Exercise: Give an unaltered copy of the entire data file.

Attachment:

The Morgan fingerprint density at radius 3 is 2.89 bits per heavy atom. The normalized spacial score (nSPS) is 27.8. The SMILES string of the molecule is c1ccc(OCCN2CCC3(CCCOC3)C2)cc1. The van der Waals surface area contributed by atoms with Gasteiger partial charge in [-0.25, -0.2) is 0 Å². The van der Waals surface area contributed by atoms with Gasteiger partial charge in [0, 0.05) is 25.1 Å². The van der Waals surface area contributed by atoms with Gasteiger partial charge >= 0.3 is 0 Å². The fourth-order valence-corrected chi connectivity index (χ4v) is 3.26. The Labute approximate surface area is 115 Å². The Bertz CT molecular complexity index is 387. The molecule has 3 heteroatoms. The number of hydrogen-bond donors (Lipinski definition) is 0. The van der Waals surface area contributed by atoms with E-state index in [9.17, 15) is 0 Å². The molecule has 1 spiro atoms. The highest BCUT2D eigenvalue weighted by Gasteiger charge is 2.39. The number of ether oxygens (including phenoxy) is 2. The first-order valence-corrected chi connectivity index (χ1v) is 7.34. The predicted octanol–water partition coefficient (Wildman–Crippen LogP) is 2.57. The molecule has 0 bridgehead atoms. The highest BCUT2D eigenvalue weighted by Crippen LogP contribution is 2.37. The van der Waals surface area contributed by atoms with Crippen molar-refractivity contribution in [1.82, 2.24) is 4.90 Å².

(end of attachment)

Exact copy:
The Morgan fingerprint density at radius 3 is 2.89 bits per heavy atom. The normalized spacial score (nSPS) is 27.8. The SMILES string of the molecule is c1ccc(OCCN2CCC3(CCCOC3)C2)cc1. The van der Waals surface area contributed by atoms with Gasteiger partial charge in [-0.25, -0.2) is 0 Å². The van der Waals surface area contributed by atoms with Gasteiger partial charge in [0, 0.05) is 25.1 Å². The van der Waals surface area contributed by atoms with Gasteiger partial charge >= 0.3 is 0 Å². The fourth-order valence-corrected chi connectivity index (χ4v) is 3.26. The Labute approximate surface area is 115 Å². The Bertz CT molecular complexity index is 387. The molecule has 3 heteroatoms. The number of hydrogen-bond donors (Lipinski definition) is 0. The van der Waals surface area contributed by atoms with E-state index in [9.17, 15) is 0 Å². The molecule has 1 spiro atoms. The highest BCUT2D eigenvalue weighted by Gasteiger charge is 2.39. The number of ether oxygens (including phenoxy) is 2. The first-order valence-corrected chi connectivity index (χ1v) is 7.34. The predicted octanol–water partition coefficient (Wildman–Crippen LogP) is 2.57. The molecule has 0 bridgehead atoms. The highest BCUT2D eigenvalue weighted by Crippen LogP contribution is 2.37. The van der Waals surface area contributed by atoms with Crippen molar-refractivity contribution in [1.82, 2.24) is 4.90 Å².